(From the Harwich Chamber of Commerce magazine, 2022)
As we continue toward the designation of two Cultural Districts in Harwich from the Massachusetts Cultural Council, we explore what each of these unique districts will mean to us and how they will be a part of our community and beyond. The importance of arts and culture to our community cannot be overstated.
This process has been in the works for many years. In February 2016, the Massachusetts Cultural Council visited Harwich and shared with the Board of Selectmen that Harwich had been chosen as the only town in the commonwealth, along with five cities, to enter into the Cultural Compact. This was a tremendous honor in its own right, yet Harwich is going one step further. Due to the impressive amount of arts and culture activities happening in town, Harwich is pursuing two Cultural Districts, one in Harwich Center and the second in Harwich Port. When the state officials were here they made it clear that the state rarely recommends that towns establish more than one district at a time, but they felt that Harwich has the necessary energy and commitment.
Economic development goes hand and hand with cultural districts, as it brings additional visitors, businesses, and revenues to a town. Additionally, a Cultural District is about defining the character of the community, as the artists are telling the community’s story. The Harwich Cultural Center building, located at 204 Sisson Road, is a major part of the efforts to foster a cultural economy in town, which includes the state designation of these two Cultural Districts in Harwich.
Harwich Center Cultural District
The proposed Harwich Center Cultural District starts at 204 Sisson Road and ends at Whitehouse Field. This district is “navigable” as we continue to develop its walking components, which will be shared through maps and wayfaring signage highlighting where our cultural assets can be found. One highlight is the repurposing of the building at 204 Sisson Road, which is the Harwich Cultural Center. You will find within this building 24 painters, 4 writers, 6 potters, 3+ photographers, a printer, a carver, a calligrapher, 5 online entrepreneurs, a gallery owner, 7 private instructors, 5 textile/jewelry makers, 5 Pre-K-12 teachers, 4 college professors, 2 nonprofits and 8+ makers, as well as Stitchology, where young students can learn to sew.
During the pandemic, the Cape Cod Makers, located in the Harwich Cultural Center, were asked by Cape Cod Healthcare to make 1,750 mask clips for KN95 masks to allow for a better fit and more comfortable use for healthcare workers. Additionally, the Cape Cod Makers and their team of 80 volunteers produced, 3D printed, assembled, and donated 5,000 face shields to Cape Cod Healthcare.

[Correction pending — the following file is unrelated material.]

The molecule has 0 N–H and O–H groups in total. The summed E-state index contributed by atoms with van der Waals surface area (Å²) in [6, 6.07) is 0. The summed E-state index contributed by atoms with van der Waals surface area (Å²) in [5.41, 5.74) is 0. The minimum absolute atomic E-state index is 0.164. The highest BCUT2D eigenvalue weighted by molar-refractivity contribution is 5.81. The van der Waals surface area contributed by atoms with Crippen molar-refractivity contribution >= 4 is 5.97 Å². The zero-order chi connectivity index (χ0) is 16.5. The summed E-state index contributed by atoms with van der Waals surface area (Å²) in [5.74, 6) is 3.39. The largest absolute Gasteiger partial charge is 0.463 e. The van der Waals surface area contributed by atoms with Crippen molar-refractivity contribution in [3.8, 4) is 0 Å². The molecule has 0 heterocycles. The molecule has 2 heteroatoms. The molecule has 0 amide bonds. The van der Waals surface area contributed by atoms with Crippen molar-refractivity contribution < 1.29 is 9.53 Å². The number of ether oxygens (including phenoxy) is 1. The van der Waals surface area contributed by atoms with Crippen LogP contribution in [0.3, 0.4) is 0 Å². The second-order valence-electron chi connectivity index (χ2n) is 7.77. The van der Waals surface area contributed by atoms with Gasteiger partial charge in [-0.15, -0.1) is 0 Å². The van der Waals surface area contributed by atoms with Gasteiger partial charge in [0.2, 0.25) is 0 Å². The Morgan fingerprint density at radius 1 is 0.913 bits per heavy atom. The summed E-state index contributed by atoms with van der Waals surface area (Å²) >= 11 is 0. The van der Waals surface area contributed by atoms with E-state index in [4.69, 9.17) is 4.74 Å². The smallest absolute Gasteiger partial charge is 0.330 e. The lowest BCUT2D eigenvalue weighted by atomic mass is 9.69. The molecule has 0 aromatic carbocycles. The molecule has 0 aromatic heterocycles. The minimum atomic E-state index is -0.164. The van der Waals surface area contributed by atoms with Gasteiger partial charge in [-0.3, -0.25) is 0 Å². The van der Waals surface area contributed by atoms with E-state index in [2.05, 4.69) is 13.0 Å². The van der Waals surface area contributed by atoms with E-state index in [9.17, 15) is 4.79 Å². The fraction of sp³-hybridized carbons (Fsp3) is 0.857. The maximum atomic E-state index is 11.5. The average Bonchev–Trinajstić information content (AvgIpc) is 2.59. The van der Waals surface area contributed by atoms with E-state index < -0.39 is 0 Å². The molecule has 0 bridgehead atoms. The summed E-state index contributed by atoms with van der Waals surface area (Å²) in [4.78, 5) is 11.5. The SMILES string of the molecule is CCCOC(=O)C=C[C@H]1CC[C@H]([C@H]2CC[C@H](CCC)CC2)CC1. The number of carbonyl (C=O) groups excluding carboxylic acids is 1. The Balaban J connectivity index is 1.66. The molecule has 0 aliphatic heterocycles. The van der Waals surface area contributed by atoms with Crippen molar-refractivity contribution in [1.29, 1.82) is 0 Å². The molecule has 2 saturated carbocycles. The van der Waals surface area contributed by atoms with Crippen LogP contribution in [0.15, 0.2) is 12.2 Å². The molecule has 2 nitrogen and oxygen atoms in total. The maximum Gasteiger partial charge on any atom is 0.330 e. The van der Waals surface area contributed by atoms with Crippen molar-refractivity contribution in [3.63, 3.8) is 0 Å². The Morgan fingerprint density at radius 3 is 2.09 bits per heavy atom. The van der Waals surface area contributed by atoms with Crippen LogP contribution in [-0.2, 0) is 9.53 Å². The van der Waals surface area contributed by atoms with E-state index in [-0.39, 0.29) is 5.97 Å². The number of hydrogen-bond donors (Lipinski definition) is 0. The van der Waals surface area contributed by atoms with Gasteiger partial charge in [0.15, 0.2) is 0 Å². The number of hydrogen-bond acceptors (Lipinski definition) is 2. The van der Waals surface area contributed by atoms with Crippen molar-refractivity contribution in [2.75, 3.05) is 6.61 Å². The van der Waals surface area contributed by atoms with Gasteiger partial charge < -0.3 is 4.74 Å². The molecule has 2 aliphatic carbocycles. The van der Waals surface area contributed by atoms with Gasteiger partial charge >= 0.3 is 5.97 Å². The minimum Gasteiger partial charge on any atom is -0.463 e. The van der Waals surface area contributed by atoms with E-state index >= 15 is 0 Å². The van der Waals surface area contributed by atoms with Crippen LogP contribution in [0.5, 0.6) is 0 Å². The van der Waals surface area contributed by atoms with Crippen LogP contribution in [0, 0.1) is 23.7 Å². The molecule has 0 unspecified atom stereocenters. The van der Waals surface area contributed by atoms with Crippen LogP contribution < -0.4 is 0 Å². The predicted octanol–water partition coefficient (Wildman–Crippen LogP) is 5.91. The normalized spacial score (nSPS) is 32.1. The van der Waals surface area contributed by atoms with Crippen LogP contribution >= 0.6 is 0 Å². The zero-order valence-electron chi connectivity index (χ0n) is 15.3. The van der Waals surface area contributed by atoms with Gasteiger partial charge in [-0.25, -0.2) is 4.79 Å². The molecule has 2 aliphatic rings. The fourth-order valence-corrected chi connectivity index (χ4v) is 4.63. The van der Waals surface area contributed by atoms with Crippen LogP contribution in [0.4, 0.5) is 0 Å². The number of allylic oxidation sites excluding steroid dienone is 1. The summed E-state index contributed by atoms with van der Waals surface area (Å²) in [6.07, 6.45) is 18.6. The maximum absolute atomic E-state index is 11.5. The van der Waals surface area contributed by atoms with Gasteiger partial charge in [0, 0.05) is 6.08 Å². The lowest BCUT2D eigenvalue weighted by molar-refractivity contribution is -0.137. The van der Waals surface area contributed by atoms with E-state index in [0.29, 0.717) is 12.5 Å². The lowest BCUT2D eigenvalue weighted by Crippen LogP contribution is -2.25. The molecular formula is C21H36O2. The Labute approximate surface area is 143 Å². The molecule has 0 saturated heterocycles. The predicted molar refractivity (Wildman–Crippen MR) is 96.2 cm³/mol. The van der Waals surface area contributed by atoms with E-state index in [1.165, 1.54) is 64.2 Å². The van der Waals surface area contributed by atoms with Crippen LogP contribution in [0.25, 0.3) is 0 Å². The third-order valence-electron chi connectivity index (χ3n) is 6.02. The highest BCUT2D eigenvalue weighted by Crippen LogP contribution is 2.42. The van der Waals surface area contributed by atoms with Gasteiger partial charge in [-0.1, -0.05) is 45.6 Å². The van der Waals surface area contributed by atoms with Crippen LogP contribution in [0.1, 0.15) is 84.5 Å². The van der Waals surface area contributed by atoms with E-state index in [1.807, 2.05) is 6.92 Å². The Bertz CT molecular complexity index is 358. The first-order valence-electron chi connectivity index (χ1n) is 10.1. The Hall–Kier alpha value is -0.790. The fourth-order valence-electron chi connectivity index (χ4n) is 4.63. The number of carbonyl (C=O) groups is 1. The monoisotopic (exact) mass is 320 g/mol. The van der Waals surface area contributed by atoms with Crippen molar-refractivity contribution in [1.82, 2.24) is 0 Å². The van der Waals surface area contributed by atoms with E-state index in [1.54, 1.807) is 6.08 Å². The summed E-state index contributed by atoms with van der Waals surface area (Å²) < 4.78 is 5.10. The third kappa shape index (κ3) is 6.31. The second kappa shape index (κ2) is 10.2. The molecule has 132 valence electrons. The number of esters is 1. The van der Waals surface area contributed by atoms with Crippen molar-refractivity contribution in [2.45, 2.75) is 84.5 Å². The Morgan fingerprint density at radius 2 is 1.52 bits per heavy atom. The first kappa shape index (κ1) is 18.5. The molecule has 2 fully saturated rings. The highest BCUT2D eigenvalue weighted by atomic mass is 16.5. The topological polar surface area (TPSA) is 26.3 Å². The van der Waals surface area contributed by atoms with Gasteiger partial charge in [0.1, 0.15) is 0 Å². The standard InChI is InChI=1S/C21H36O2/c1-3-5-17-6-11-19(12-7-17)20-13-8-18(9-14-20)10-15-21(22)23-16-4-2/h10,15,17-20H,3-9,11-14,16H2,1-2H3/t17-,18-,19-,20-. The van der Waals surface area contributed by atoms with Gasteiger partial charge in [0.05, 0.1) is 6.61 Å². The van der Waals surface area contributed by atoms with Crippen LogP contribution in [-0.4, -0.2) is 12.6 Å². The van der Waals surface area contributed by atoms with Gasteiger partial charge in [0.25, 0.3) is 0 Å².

As we travel through the navigable Harwich Center Cultural District, you can enjoy such features as Brooks Academy, Elmer Crowell Barn, First Congregational Church, Brooks Free Library, Pilgrim Masonic Lodge, Brooks Park, and the Cape Cod Lavender Farm. From the economic development standpoint, other additions to Harwich Center are The Seal Pub & Café and the new Firefly Boutique. We will look to the historic district and historical commission to map the historic properties throughout the district, which will be used as another asset to the Cultural District. There will be many district partners, which are cultural facilities on the periphery of the district that can also be identified as assets to the district.
Our second Cultural District is special because it is connected to the Harwich Center Cultural District by Bank Street, so we can walk to the Harwich Port Cultural District or travel by car and park at the Harwich Chamber of Commerce and venture out along Route 28 and explore.
Harwich Port Cultural District
This proposed district will start at the 802 Main Gallery and make its way along Route 28 ending at Cross Rip Gallery. The Harwich Port Cultural District is unique in that it brings together many industries that depict a variety of businesses, artists, and cultural activities — all adding to the ever-growing vibrancy of the village. As art means many things to people, in Harwich Port some may consider the many restaurants and their talented culinary teams to be artists, as they create their own spin on local fare. From barbecue, seafood, and comfort food with a twist, to longtime favorite waterfront restaurant Brax Landing — and let us not forget five popular ice cream shops — there is something for every palate. Speaking of water, Saquatucket Harbor is home to charter fishing boats, the ferry to Nantucket, Dockside Café, and the Seaside Marketplace Artisan Shacks. At the Artisan Shacks, every week throughout the summer you can explore the talent of local artists, crafters, and makers, and purchase the works of these talented artisans. Continue your walk from the harbor up to the galleries and boutique shopping in the heart of Harwich Port. Along your route through the Harwich Port Cultural District, you will meet small business owners who add to the economic fabric of the district by showcasing local artists’ work, from jewelry, clothing, paintings, and more.
Both the Harwich Center and Harwich Port Cultural Districts will help local artists, crafters, makers, businesses, and organizations improve the quality and range of their offerings. This will in turn benefit local families and our community as a whole. The Cultural Districts focus on enhancing the experience for visitors and residents alike, which will attract artists, cultural organizations, and entrepreneurs. The presence of two state-recognized Cultural District in town will make these Harwich communities even more attractive.
The mesmerizing and innovative works of arts and culture throughout these two districts truly embody the beauty and wonder of Harwich – for all to enjoy.